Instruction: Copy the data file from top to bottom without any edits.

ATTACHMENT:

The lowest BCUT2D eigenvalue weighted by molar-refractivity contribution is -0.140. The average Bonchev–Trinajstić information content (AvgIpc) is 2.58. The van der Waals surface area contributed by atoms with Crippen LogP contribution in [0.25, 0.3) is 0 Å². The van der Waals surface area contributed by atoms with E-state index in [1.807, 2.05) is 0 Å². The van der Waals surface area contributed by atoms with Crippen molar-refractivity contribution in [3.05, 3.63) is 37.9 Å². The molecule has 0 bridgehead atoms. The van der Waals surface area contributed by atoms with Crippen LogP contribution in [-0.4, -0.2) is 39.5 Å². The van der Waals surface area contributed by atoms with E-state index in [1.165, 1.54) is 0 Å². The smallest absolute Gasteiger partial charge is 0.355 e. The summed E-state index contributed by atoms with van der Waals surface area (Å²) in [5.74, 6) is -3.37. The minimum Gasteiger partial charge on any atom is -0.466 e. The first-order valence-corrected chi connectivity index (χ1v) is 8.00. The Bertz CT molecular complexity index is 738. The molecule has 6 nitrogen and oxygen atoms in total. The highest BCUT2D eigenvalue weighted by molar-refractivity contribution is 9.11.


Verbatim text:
The lowest BCUT2D eigenvalue weighted by molar-refractivity contribution is -0.140. The average Bonchev–Trinajstić information content (AvgIpc) is 2.58. The van der Waals surface area contributed by atoms with Crippen LogP contribution in [0.25, 0.3) is 0 Å². The van der Waals surface area contributed by atoms with E-state index in [1.807, 2.05) is 0 Å². The van der Waals surface area contributed by atoms with Crippen molar-refractivity contribution in [3.05, 3.63) is 37.9 Å². The molecule has 0 bridgehead atoms. The van der Waals surface area contributed by atoms with Crippen LogP contribution in [-0.4, -0.2) is 39.5 Å². The van der Waals surface area contributed by atoms with E-state index in [1.165, 1.54) is 0 Å². The smallest absolute Gasteiger partial charge is 0.355 e. The summed E-state index contributed by atoms with van der Waals surface area (Å²) in [5.74, 6) is -3.37. The minimum Gasteiger partial charge on any atom is -0.466 e. The first-order valence-corrected chi connectivity index (χ1v) is 8.00. The Bertz CT molecular complexity index is 738. The molecule has 6 nitrogen and oxygen atoms in total. The highest BCUT2D eigenvalue weighted by molar-refractivity contribution is 9.11.